Effects of Digestate from Swine Manure Digester on in Vitro Growth of Crop Fungal Pathogens: A Laboratory Study
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Anaerobic digestion is one of the most popular methods for swine manure treatment in China, and the resultant digestates are mainly used as fertilizer on arable land. Residues from anaerobic fermentation may be used to mitigate the use of chemical fungicides, but relevant information is lacking. In this lab-scale study, original digestate (OD) from a swine manure-fed digester and centrifuged supernatant liquid (SL) with different storage times (0, 7, 14, or 28 d) were added to potato dextrose agar (PDA) media at a rate of 5% to investigate the effects on in vitro mycelial growth of seven phytopathogenic fungi: Fusarium oxysporum, Sclerotinia sclerotiorum, Rhizotonia cerealis, Bipolaris sorokinianum, Rhizoctonia solani, Exserohilum turcicum, and Bipolaris maydis. Diameters of the fungal colonies were measured at 1 d intervals for 7 consecutive days, and the absolute growth rate (AGR) and growth coefficient (k) were calculated. Results showed that the colony sizes of Fusarium oxysporum, Sclerotinia sclerotiorum, Rhizotonia cerealis, Bipolaris sorokinianum, and Rhizoctonia solani on the OD-treated media were significantly smaller (p < 0.01) than the corresponding controls regardless of the storage time. Similarly, independent of storage time, SL-treated media were shown to significantly (p < 0.01) suppress AGR compared to the controls for all seven fungi except for Exserohilum turcicum, where no significant difference was observed between the 14-day-old SL treatment and control. The average k values of the fungi on the OD-treated media ranged from 29% to 143% of the values on the SL-treated media. The results of this study suggest potential use of digestate for plant disease control, which would reduce the use of chemical fungicides. Further studies are needed to investigate the fungicidal mechanism and fungicidal efficacy of OD and SL under field conditions.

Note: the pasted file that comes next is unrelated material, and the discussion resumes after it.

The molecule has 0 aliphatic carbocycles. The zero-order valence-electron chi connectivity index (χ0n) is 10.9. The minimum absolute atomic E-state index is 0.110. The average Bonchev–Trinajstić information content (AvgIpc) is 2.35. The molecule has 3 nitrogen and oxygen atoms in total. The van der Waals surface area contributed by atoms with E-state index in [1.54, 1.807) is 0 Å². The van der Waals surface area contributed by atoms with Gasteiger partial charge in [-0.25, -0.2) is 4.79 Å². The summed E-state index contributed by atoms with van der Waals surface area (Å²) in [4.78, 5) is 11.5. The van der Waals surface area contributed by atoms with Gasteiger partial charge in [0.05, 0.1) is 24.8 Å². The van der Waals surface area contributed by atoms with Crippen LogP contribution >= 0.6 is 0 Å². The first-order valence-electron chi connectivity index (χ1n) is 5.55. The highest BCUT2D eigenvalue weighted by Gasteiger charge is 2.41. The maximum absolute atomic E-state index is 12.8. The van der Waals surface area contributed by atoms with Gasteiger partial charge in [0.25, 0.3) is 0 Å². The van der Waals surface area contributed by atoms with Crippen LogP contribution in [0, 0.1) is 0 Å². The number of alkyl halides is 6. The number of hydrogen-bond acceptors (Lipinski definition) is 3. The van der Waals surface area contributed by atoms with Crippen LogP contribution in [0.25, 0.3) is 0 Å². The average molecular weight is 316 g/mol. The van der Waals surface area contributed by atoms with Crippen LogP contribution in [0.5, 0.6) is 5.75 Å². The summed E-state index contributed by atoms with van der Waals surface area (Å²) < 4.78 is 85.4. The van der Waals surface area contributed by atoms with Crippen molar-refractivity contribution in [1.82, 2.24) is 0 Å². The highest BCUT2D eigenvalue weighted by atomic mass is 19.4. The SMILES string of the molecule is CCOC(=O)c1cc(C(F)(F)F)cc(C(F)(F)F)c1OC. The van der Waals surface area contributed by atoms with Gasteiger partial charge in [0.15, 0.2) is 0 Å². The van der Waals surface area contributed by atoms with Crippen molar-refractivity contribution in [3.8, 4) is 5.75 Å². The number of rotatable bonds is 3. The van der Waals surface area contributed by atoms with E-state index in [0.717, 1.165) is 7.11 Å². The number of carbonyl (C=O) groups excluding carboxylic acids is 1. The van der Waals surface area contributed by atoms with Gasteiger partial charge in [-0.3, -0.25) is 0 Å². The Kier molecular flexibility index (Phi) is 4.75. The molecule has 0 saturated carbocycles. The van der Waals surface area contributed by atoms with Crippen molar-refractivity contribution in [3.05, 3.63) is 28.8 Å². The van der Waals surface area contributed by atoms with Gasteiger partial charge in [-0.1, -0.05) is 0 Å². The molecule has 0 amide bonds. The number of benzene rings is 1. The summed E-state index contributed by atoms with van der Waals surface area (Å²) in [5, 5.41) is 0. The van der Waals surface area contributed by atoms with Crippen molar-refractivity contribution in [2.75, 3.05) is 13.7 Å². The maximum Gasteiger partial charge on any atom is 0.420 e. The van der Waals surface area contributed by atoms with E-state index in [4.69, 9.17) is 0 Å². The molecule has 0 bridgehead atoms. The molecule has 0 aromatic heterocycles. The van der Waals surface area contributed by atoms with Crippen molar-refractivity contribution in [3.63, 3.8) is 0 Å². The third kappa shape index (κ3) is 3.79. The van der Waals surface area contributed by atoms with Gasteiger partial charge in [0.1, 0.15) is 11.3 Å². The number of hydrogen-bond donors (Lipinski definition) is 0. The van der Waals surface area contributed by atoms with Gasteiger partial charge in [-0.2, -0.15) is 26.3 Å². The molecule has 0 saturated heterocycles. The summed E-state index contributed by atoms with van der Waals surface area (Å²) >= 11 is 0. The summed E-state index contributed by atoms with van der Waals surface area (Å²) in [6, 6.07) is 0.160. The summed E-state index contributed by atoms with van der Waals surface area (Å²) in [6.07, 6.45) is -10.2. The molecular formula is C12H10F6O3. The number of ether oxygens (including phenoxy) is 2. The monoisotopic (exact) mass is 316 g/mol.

This article is from Transactions of the ASABE 57 (2014): 1803–1810, doi:10.13031/trans.57.10622. Posted with permission.